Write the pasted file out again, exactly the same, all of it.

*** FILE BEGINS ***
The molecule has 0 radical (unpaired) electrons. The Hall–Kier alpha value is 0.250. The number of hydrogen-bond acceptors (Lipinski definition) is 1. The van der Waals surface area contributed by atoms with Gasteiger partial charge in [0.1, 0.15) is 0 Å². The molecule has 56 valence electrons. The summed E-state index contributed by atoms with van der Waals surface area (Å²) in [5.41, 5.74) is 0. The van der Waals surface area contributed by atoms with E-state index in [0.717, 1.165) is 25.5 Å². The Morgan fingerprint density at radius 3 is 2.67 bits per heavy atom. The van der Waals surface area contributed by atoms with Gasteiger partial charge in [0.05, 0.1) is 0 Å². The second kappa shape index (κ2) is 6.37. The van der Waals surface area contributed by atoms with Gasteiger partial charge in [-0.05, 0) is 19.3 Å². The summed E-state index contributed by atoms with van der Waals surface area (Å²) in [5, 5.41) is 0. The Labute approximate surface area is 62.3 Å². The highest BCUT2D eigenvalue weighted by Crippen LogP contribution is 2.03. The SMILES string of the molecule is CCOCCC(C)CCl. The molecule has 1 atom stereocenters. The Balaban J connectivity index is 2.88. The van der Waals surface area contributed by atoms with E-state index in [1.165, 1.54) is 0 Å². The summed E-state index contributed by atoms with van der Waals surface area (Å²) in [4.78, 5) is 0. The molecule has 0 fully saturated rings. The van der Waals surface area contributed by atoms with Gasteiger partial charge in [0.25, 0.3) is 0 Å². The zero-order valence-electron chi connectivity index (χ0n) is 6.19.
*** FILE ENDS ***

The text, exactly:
The molecule has 0 radical (unpaired) electrons. The Hall–Kier alpha value is 0.250. The number of hydrogen-bond acceptors (Lipinski definition) is 1. The van der Waals surface area contributed by atoms with Gasteiger partial charge in [0.1, 0.15) is 0 Å². The molecule has 56 valence electrons. The summed E-state index contributed by atoms with van der Waals surface area (Å²) in [5.41, 5.74) is 0. The van der Waals surface area contributed by atoms with E-state index in [0.717, 1.165) is 25.5 Å². The Morgan fingerprint density at radius 3 is 2.67 bits per heavy atom. The van der Waals surface area contributed by atoms with Gasteiger partial charge in [0.05, 0.1) is 0 Å². The second kappa shape index (κ2) is 6.37. The van der Waals surface area contributed by atoms with Gasteiger partial charge in [-0.05, 0) is 19.3 Å². The summed E-state index contributed by atoms with van der Waals surface area (Å²) in [5, 5.41) is 0. The Labute approximate surface area is 62.3 Å². The highest BCUT2D eigenvalue weighted by Crippen LogP contribution is 2.03. The SMILES string of the molecule is CCOCCC(C)CCl. The molecule has 1 atom stereocenters. The Balaban J connectivity index is 2.88. The van der Waals surface area contributed by atoms with E-state index in [1.165, 1.54) is 0 Å². The summed E-state index contributed by atoms with van der Waals surface area (Å²) in [4.78, 5) is 0. The molecule has 0 fully saturated rings. The van der Waals surface area contributed by atoms with Gasteiger partial charge in [0.25, 0.3) is 0 Å². The zero-order valence-electron chi connectivity index (χ0n) is 6.19.